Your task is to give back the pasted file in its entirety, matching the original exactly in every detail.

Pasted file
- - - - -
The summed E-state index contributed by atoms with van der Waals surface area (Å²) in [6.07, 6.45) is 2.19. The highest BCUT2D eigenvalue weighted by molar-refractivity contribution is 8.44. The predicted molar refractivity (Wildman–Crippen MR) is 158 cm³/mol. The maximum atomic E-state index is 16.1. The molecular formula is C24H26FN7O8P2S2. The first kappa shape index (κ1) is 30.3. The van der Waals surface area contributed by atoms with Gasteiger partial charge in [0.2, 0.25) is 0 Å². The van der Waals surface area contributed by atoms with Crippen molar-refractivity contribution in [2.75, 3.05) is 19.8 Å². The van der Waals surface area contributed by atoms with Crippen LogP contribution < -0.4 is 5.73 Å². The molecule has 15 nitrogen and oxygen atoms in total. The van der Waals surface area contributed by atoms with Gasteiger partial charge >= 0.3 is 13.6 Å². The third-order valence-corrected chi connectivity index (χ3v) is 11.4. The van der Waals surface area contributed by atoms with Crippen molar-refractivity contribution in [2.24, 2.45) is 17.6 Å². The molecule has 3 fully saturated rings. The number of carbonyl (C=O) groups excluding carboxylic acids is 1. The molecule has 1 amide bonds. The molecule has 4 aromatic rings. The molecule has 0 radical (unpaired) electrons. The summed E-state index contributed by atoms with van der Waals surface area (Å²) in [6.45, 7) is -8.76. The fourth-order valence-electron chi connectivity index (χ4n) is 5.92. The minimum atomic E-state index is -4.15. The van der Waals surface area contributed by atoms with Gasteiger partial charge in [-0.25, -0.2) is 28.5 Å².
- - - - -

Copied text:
The summed E-state index contributed by atoms with van der Waals surface area (Å²) in [6.07, 6.45) is 2.19. The highest BCUT2D eigenvalue weighted by molar-refractivity contribution is 8.44. The predicted molar refractivity (Wildman–Crippen MR) is 158 cm³/mol. The maximum atomic E-state index is 16.1. The molecular formula is C24H26FN7O8P2S2. The first kappa shape index (κ1) is 30.3. The van der Waals surface area contributed by atoms with Gasteiger partial charge in [0.2, 0.25) is 0 Å². The van der Waals surface area contributed by atoms with Crippen molar-refractivity contribution in [2.75, 3.05) is 19.8 Å². The van der Waals surface area contributed by atoms with Crippen LogP contribution < -0.4 is 5.73 Å². The molecule has 15 nitrogen and oxygen atoms in total. The van der Waals surface area contributed by atoms with Gasteiger partial charge >= 0.3 is 13.6 Å². The third-order valence-corrected chi connectivity index (χ3v) is 11.4. The van der Waals surface area contributed by atoms with Crippen molar-refractivity contribution in [2.24, 2.45) is 17.6 Å². The molecule has 3 fully saturated rings. The number of carbonyl (C=O) groups excluding carboxylic acids is 1. The molecule has 1 amide bonds. The molecule has 4 aromatic rings. The molecule has 0 radical (unpaired) electrons. The summed E-state index contributed by atoms with van der Waals surface area (Å²) in [6.45, 7) is -8.76. The fourth-order valence-electron chi connectivity index (χ4n) is 5.92. The minimum atomic E-state index is -4.15. The van der Waals surface area contributed by atoms with Gasteiger partial charge in [-0.25, -0.2) is 28.5 Å².